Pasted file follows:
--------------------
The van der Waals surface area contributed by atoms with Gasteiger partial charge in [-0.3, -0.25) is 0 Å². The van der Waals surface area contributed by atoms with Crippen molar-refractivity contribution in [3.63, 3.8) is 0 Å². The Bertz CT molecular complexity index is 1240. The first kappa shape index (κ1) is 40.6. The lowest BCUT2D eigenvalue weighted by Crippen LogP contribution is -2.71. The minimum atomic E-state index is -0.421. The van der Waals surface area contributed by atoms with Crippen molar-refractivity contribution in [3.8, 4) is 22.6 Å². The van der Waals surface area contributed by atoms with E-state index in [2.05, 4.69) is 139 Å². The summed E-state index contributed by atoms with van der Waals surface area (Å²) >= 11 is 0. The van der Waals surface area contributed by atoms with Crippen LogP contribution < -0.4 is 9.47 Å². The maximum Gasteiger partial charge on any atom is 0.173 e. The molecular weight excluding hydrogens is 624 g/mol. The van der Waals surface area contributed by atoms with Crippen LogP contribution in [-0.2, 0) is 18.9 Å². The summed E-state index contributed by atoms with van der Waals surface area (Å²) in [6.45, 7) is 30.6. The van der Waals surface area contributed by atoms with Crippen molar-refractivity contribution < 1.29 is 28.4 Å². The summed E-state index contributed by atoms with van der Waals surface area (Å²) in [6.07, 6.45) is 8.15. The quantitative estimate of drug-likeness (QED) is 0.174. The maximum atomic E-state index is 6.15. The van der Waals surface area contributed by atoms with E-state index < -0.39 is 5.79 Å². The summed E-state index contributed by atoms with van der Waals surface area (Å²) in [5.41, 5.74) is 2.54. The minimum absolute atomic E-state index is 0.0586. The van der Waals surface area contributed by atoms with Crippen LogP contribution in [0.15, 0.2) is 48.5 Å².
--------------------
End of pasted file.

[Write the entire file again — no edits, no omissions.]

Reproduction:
The van der Waals surface area contributed by atoms with Gasteiger partial charge in [-0.3, -0.25) is 0 Å². The van der Waals surface area contributed by atoms with Crippen molar-refractivity contribution in [3.63, 3.8) is 0 Å². The Bertz CT molecular complexity index is 1240. The first kappa shape index (κ1) is 40.6. The lowest BCUT2D eigenvalue weighted by Crippen LogP contribution is -2.71. The minimum atomic E-state index is -0.421. The van der Waals surface area contributed by atoms with Crippen molar-refractivity contribution in [3.8, 4) is 22.6 Å². The van der Waals surface area contributed by atoms with E-state index in [2.05, 4.69) is 139 Å². The summed E-state index contributed by atoms with van der Waals surface area (Å²) >= 11 is 0. The van der Waals surface area contributed by atoms with Crippen LogP contribution < -0.4 is 9.47 Å². The maximum Gasteiger partial charge on any atom is 0.173 e. The molecular weight excluding hydrogens is 624 g/mol. The van der Waals surface area contributed by atoms with Crippen LogP contribution in [-0.2, 0) is 18.9 Å². The summed E-state index contributed by atoms with van der Waals surface area (Å²) in [6.45, 7) is 30.6. The van der Waals surface area contributed by atoms with Crippen molar-refractivity contribution < 1.29 is 28.4 Å². The summed E-state index contributed by atoms with van der Waals surface area (Å²) in [6.07, 6.45) is 8.15. The quantitative estimate of drug-likeness (QED) is 0.174. The maximum atomic E-state index is 6.15. The van der Waals surface area contributed by atoms with E-state index < -0.39 is 5.79 Å². The summed E-state index contributed by atoms with van der Waals surface area (Å²) in [5.41, 5.74) is 2.54. The minimum absolute atomic E-state index is 0.0586. The van der Waals surface area contributed by atoms with Crippen LogP contribution in [0.15, 0.2) is 48.5 Å².